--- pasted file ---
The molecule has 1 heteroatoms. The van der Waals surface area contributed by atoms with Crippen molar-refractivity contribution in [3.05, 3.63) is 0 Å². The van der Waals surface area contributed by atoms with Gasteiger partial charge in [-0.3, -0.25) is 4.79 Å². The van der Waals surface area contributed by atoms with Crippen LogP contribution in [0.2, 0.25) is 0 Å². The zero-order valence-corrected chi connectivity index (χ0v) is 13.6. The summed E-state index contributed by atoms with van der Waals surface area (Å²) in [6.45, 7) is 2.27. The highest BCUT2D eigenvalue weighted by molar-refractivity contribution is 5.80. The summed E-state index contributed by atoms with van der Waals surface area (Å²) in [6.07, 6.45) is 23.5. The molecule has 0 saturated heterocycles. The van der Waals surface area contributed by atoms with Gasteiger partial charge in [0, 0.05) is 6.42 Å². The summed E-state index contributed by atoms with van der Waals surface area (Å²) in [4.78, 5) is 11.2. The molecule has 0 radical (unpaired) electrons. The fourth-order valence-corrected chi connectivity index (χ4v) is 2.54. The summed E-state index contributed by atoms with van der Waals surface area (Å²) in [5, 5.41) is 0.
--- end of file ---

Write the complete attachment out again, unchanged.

The molecule has 1 heteroatoms. The van der Waals surface area contributed by atoms with Crippen molar-refractivity contribution in [3.05, 3.63) is 0 Å². The van der Waals surface area contributed by atoms with Gasteiger partial charge in [-0.3, -0.25) is 4.79 Å². The van der Waals surface area contributed by atoms with Crippen LogP contribution in [0.2, 0.25) is 0 Å². The zero-order valence-corrected chi connectivity index (χ0v) is 13.6. The summed E-state index contributed by atoms with van der Waals surface area (Å²) in [6.45, 7) is 2.27. The highest BCUT2D eigenvalue weighted by molar-refractivity contribution is 5.80. The summed E-state index contributed by atoms with van der Waals surface area (Å²) in [6.07, 6.45) is 23.5. The molecule has 0 saturated heterocycles. The van der Waals surface area contributed by atoms with Gasteiger partial charge in [0, 0.05) is 6.42 Å². The summed E-state index contributed by atoms with van der Waals surface area (Å²) in [4.78, 5) is 11.2. The molecule has 0 radical (unpaired) electrons. The fourth-order valence-corrected chi connectivity index (χ4v) is 2.54. The summed E-state index contributed by atoms with van der Waals surface area (Å²) in [5, 5.41) is 0.